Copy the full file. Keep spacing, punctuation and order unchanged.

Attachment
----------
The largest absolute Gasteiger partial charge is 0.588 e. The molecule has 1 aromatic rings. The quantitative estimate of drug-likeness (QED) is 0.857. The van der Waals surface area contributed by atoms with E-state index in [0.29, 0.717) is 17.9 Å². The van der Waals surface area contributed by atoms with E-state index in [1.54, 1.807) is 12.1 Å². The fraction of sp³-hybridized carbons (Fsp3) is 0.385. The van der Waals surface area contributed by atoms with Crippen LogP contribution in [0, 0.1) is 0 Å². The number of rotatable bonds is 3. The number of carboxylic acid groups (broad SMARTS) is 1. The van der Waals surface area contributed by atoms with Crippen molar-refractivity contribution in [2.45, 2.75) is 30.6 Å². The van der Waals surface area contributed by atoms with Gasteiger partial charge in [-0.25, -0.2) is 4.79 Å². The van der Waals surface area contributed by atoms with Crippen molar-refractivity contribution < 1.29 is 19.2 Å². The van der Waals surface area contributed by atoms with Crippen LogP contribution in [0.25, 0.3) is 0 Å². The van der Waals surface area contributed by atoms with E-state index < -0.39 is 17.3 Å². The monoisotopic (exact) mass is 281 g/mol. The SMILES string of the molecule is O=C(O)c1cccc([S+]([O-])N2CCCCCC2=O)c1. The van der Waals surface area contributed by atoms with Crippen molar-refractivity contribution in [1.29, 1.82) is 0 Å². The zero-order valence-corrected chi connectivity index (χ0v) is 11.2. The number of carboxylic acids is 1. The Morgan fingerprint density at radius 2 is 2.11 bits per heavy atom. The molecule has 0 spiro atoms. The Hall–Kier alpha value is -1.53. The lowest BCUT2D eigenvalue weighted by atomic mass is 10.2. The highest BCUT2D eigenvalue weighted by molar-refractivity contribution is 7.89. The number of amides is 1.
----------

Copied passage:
The largest absolute Gasteiger partial charge is 0.588 e. The molecule has 1 aromatic rings. The quantitative estimate of drug-likeness (QED) is 0.857. The van der Waals surface area contributed by atoms with E-state index in [0.29, 0.717) is 17.9 Å². The van der Waals surface area contributed by atoms with E-state index in [1.54, 1.807) is 12.1 Å². The fraction of sp³-hybridized carbons (Fsp3) is 0.385. The van der Waals surface area contributed by atoms with Crippen LogP contribution in [0, 0.1) is 0 Å². The number of rotatable bonds is 3. The number of carboxylic acid groups (broad SMARTS) is 1. The van der Waals surface area contributed by atoms with Crippen molar-refractivity contribution in [2.45, 2.75) is 30.6 Å². The van der Waals surface area contributed by atoms with Gasteiger partial charge in [-0.25, -0.2) is 4.79 Å². The van der Waals surface area contributed by atoms with Crippen molar-refractivity contribution < 1.29 is 19.2 Å². The van der Waals surface area contributed by atoms with Crippen LogP contribution in [0.25, 0.3) is 0 Å². The van der Waals surface area contributed by atoms with E-state index < -0.39 is 17.3 Å². The monoisotopic (exact) mass is 281 g/mol. The SMILES string of the molecule is O=C(O)c1cccc([S+]([O-])N2CCCCCC2=O)c1. The van der Waals surface area contributed by atoms with Crippen molar-refractivity contribution in [1.29, 1.82) is 0 Å². The zero-order valence-corrected chi connectivity index (χ0v) is 11.2. The number of carboxylic acids is 1. The Morgan fingerprint density at radius 2 is 2.11 bits per heavy atom. The molecule has 0 spiro atoms. The Hall–Kier alpha value is -1.53. The lowest BCUT2D eigenvalue weighted by atomic mass is 10.2. The highest BCUT2D eigenvalue weighted by molar-refractivity contribution is 7.89. The number of amides is 1.